A recent trip to El Paso, TX provided our implementation team – Jason Barnes, Mary Malin, and Erik Gabbard – with a fresh take on PaperWise deployment! Using the traditional Japanese art of paper folding, better known as Origami, the team at JDW Insurance created a system for asking questions and getting help from our onsite trainers. It’s always exciting to see our customers get excited about deploying new solutions and all the ways they find to make the deployment experience enjoyable for everyone!
I know our team had a blast during this install … and we are all excited to see what ideas other customer partners, present and future, dream up!!
What fun and creative methods have you used to implement solutions and train your team? We want to share YOUR STORY … tell us about it at PublicRelations@paperwise.com.
Two of the things that make being a part of the PaperWise family such a wonderful experience, is this team’s desire to encourage one another and make a difference in their community. It brings pride to the company when we can look around and see the drive and determination of our colleagues. This is exactly what recently happened at PaperWise. What follows is that story…
Springfield, Missouri, November 17, 2010 – In an effort to encourage an associate for a 100-mile trail race, the employees of software and technology provider PaperWise, Inc. worked together to raise $2,085 for a local food bank and charity organization, Ozarks Food Harvest (OFH).
PaperWise, Inc. presented a check to Ozarks Food Harvest on Tuesday, November 16, 2010, after raising the money to support Business Analyst Larry Vernon in a remarkable goal. An avid runner, Vernon had been training for the Ozark Trail 100 Mile Endurance Run for several months.
“I was mulling over ideas of a good goal that would surpass anything I’d ever accomplished, and as I began to seriously consider the 100-mile run, the owner of PaperWise Dan Langhofer challenged me to do it,” said Vernon. “Since I felt it was beyond what I was capable of doing, it seemed worthy of trying to do.”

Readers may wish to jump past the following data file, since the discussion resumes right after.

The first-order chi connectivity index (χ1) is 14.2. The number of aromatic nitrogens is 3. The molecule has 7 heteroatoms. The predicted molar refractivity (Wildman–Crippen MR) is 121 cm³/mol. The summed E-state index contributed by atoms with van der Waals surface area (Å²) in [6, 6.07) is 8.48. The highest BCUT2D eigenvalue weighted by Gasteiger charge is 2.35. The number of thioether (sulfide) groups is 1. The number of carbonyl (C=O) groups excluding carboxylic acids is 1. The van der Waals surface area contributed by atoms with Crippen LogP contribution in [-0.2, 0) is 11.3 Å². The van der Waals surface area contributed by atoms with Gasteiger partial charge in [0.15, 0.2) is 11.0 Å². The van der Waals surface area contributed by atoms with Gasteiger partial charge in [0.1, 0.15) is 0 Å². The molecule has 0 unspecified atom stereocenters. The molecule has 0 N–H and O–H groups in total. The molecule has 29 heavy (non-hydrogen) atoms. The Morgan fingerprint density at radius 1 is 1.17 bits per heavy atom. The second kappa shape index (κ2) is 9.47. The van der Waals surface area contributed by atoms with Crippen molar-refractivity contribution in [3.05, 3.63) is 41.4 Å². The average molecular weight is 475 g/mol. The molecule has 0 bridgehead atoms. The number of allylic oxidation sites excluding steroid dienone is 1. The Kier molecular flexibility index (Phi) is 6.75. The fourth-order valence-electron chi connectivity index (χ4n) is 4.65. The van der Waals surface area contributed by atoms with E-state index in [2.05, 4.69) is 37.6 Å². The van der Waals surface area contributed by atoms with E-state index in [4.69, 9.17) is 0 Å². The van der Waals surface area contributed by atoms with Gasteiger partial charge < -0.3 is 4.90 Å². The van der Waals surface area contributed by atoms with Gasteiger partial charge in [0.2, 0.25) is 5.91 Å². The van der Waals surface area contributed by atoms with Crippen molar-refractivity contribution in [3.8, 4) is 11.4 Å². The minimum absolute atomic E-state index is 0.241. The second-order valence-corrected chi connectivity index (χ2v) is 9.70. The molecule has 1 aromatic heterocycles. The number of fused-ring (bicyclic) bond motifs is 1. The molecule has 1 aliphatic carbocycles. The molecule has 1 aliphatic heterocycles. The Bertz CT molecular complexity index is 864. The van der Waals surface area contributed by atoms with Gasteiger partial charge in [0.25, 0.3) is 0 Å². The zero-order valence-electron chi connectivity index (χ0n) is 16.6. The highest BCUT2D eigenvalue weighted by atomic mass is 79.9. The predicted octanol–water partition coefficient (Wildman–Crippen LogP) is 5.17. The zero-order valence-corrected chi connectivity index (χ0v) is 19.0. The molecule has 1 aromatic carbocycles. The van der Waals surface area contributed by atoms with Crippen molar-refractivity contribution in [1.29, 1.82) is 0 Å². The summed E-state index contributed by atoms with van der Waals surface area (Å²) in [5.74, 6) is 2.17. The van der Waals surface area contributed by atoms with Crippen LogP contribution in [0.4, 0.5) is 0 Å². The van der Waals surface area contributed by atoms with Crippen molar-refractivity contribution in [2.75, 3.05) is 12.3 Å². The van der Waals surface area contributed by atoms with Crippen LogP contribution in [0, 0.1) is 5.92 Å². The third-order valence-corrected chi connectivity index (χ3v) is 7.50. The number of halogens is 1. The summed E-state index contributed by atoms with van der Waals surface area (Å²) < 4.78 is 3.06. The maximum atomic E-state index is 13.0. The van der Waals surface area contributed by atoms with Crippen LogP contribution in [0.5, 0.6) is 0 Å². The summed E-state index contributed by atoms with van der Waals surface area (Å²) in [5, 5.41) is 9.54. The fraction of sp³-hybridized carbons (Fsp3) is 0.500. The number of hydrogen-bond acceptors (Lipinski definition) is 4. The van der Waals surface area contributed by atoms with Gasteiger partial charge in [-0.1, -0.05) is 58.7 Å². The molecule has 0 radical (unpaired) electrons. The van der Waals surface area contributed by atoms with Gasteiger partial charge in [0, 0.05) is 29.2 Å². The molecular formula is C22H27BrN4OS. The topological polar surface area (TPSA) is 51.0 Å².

As word spread throughout PaperWise of Vernon’s goal to run 100 miles, colleagues began to contemplate how they might help push Vernon to cross the finish line on race day.
“Larry and I discussed ways of making the race bigger than a 100-mile feat,” explained PaperWise Product Manager Dr. Chris Taylor. “I suggested collecting pledges for each mile completed that would be donated to a food bank local to Springfield – Ozarks Food Harvest. He liked the idea so I ran with it, starting with a dollar per mile pledge from myself. An email went out to the team to see if anyone else was interested in making a contribution. The response was overwhelming; within 15 minutes I had received two more dollar pledges. The rest is PaperWise history.”
The Ozark Trail 100 Mile Endurance Run was a point-to-point 100-mile ultramarathon on the Ozark Trail through the Mark Twain National Forest in south central Missouri. By the day of the race, Saturday, November 6, 2010, PaperWise had raised over $1300. With great effort and careful footwork through the cold and, at times, dark forest of Missouri, Vernon completed all 100 miles, finishing in 27:04:04 hours. Amongst nearly 80 participants, he placed 9th of the 37 that actually finished.